Consumers seek nostalgia and familiarity through established brands
Where do people turn after dealing with the uncertainty of a global pandemic, a tumultuous election season, and an economic crisis? Comfort and familiarity. For decades, nostalgia has provided warmth and predictability in times of chaos. Throughout World War 2, the financial turmoil of the 70s, 9/11, and the Great Recession, consumers grasped for familiar textures, scents, and colors intertwined with feelings of safety and predictability. In 2020, consumers reached for products that transport them to simpler times when pandemics were left to history books and sci-fi films.
Our current push towards nostalgia and comfort is a lifeline to many CPG brands that lost a bit of relevance before the pandemic hit. As the level of products’ “safety” and “familiarity” drive decision-making, consumers gravitate towards the brands they grew up with rather than their more sophisticated counterparts.
Our Consumer Pulse Survey (circulating to our database of consumers nationwide until March 2020) detected the same pattern. Purchases of frozen treats, desserts, and snacks increased 45% compared to pre-COVID times. Purchases of desserts and sweet treats continue to uptick as Americans attempt to offset emotional strain with foods that bring happiness.
As consumers’ priorities shift to comfort, the same brands struggling to stay afloat a year ago now find themselves riding the wave of nostalgia. Large companies such as the Campbell’s Soup Company, where sales have been declining over the past few years, are increasing their production, hiring new employees, and raising wages for hourly employees to keep up with the demand.
Of course, the definition of “nostalgic” varies by household demographics and generation. COVID-19’s stay-at-home mandate allowed older family members to expose their children and grandchildren to the brands they knew and trusted decades ago. The result? A generation removed from Kraft Macaroni and Cheese and calming Campbell’s chicken noodle soup was suddenly exposed to both.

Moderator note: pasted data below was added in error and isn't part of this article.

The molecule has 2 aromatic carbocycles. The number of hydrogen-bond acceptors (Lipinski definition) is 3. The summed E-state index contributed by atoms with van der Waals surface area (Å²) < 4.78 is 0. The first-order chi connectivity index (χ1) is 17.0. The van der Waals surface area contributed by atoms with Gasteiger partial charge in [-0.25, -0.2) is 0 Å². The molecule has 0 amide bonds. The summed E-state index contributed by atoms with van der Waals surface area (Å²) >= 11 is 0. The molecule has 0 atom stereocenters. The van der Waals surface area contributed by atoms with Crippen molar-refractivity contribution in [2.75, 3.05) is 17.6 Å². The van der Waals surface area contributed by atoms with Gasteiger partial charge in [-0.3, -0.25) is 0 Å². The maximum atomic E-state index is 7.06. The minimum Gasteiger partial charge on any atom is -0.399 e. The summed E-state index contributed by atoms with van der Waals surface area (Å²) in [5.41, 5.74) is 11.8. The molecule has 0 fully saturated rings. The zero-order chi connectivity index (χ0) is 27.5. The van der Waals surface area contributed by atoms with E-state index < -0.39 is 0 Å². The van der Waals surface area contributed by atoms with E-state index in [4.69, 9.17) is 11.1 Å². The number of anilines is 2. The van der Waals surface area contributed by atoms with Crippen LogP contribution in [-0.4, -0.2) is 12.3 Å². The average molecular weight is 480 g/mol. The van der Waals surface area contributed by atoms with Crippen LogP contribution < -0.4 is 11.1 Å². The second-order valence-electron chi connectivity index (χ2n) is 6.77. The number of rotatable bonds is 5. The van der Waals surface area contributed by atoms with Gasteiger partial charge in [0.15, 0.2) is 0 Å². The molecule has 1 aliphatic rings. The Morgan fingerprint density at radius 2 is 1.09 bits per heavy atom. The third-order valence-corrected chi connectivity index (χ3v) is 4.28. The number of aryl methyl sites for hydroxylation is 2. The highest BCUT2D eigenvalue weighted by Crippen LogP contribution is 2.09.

The gravitational pull of nostalgia affects millennials in an equally intriguing way. Brands that millennials loved as children such as Fruit Roll-Ups and Ramen Noodles have long been replaced by meticulously branded, health-focused, more mature newcomers sold by the likes of Whole Foods and Trader Joes. Yet when the pandemic introduced a desire for comfort and familiarity, millennials ran back towards the artificial flavors, high-fructose corn syrup, and red food dye they’d sworn off as adults. As millennials reach for products they’d typically pass without a second thought (i.e., I, as a 26-year-old woman, purchased a Baby Bottle Pop for myself the other day), nostalgia is resuscitating brands and products that lost steam in the health-conscious 2010s.
The demand for these lost comfort foods directly translated into sales – Campbell’s soup sales soared 59% compared to a year ago, Prego pasta sauce increased 52% YOY, and Pepperidge Farm Goldfish crackers’ sales also climbed nearly 23%. The push for nostalgia benefits well-known brands over lesser-established players.
“There is potential for increased preference for established, reputable, dependable brands that solve newly framed problems better than other alternatives,” Jon R. Moeller, Procter & Gamble’s CFO, said when announcing strong-third quarter earnings. Well-known P&G brands such as Tide Detergent and Charmin toilet paper have increased in sales by 20%.
Consumers’ sweet tooth for nostalgia doesn’t just open the door for struggling brands to win back customers, it also allows less established brands to connect with consumers in new ways. Successful marketing involves engaging and emotionally affecting the consumer – making nostalgia-driven campaigns lean, mean, conversion machines. Cereal companies such as General Mills are relaunching classic cereal formulations and their original 1980s themed boxes. However, packaging and formula reboots aren’t the only way we’re seeing CPG brands spearheading nostalgia-based research initiatives. Companies are also relaunching product lines from yesteryear and remastering jingles from the past.
When it comes to leveraging nostalgia to appeal to consumers’ sense of familiarity, established brands hold a clear advantage. The crunch of a Lay’s potato chip brings memories of summer camp picnics and Fourth of July celebrations in a way a baked quinoa crisp cannot. Similarly, a dairy-free whipped air concoction is incapable of conjuring the memory of catching the ice-cream truck for a decadent creamy treat. The real question is: how long will this advantage last? Can comfort brands find a way to harness this newly found momentum and turn it into a sustainable strategy forward?
For the companies that missed out on the 2015-2019 developmental surge, forfeiting shelf space to emerging brands with nimble marketing strategies, the post-pandemic nostalgia surge presents a unique opportunity to reclaim lost territory. For those CPG companies seizing the moment, they embody the saying ‘fool me once, shame on you, fool me twice, shame on me’. Determined not to be fooled twice, these brands are accelerating innovation and pouring resources into R&D and consumer insights to re-establish themselves as industry leaders.